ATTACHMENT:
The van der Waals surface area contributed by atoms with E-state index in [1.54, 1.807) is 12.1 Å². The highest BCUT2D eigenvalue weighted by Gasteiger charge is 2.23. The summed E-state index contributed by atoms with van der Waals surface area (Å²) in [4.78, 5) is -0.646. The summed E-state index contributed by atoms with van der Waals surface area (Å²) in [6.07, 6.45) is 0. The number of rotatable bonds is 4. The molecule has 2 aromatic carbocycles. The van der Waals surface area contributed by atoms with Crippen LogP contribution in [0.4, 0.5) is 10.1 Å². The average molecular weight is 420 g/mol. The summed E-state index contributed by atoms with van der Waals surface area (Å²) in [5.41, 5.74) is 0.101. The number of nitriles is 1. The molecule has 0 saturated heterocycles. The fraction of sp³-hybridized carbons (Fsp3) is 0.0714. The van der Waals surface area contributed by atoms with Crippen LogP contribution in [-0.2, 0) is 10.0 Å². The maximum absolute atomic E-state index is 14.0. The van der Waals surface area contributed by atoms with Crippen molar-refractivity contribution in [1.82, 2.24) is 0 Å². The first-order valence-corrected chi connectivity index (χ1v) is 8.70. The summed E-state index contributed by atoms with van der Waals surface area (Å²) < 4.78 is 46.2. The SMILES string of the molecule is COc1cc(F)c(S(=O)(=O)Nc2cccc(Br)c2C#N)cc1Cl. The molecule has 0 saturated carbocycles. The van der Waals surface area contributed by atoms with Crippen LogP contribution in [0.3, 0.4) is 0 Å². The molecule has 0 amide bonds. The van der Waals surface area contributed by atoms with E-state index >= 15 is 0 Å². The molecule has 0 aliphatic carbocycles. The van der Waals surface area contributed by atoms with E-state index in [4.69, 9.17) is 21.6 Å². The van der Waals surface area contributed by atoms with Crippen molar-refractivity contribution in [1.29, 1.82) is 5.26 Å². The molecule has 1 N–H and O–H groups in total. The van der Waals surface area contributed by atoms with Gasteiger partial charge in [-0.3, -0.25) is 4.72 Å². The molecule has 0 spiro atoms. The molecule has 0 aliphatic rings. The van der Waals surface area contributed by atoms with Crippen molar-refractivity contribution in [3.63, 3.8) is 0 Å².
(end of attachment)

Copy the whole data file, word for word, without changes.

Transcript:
The van der Waals surface area contributed by atoms with E-state index in [1.54, 1.807) is 12.1 Å². The highest BCUT2D eigenvalue weighted by Gasteiger charge is 2.23. The summed E-state index contributed by atoms with van der Waals surface area (Å²) in [4.78, 5) is -0.646. The summed E-state index contributed by atoms with van der Waals surface area (Å²) in [6.07, 6.45) is 0. The number of rotatable bonds is 4. The molecule has 2 aromatic carbocycles. The van der Waals surface area contributed by atoms with Crippen LogP contribution in [0.4, 0.5) is 10.1 Å². The average molecular weight is 420 g/mol. The summed E-state index contributed by atoms with van der Waals surface area (Å²) in [5.41, 5.74) is 0.101. The number of nitriles is 1. The molecule has 0 saturated heterocycles. The fraction of sp³-hybridized carbons (Fsp3) is 0.0714. The van der Waals surface area contributed by atoms with Crippen LogP contribution in [-0.2, 0) is 10.0 Å². The maximum absolute atomic E-state index is 14.0. The van der Waals surface area contributed by atoms with Crippen molar-refractivity contribution in [1.82, 2.24) is 0 Å². The first-order valence-corrected chi connectivity index (χ1v) is 8.70. The summed E-state index contributed by atoms with van der Waals surface area (Å²) < 4.78 is 46.2. The SMILES string of the molecule is COc1cc(F)c(S(=O)(=O)Nc2cccc(Br)c2C#N)cc1Cl. The molecule has 0 saturated carbocycles. The van der Waals surface area contributed by atoms with Crippen LogP contribution in [0.3, 0.4) is 0 Å². The molecule has 0 amide bonds. The van der Waals surface area contributed by atoms with E-state index >= 15 is 0 Å². The molecule has 0 aliphatic carbocycles. The van der Waals surface area contributed by atoms with E-state index in [4.69, 9.17) is 21.6 Å². The van der Waals surface area contributed by atoms with Crippen molar-refractivity contribution in [1.29, 1.82) is 5.26 Å². The molecule has 1 N–H and O–H groups in total. The van der Waals surface area contributed by atoms with Gasteiger partial charge in [-0.3, -0.25) is 4.72 Å². The molecule has 0 spiro atoms. The molecule has 0 aliphatic rings. The van der Waals surface area contributed by atoms with Crippen molar-refractivity contribution in [3.63, 3.8) is 0 Å².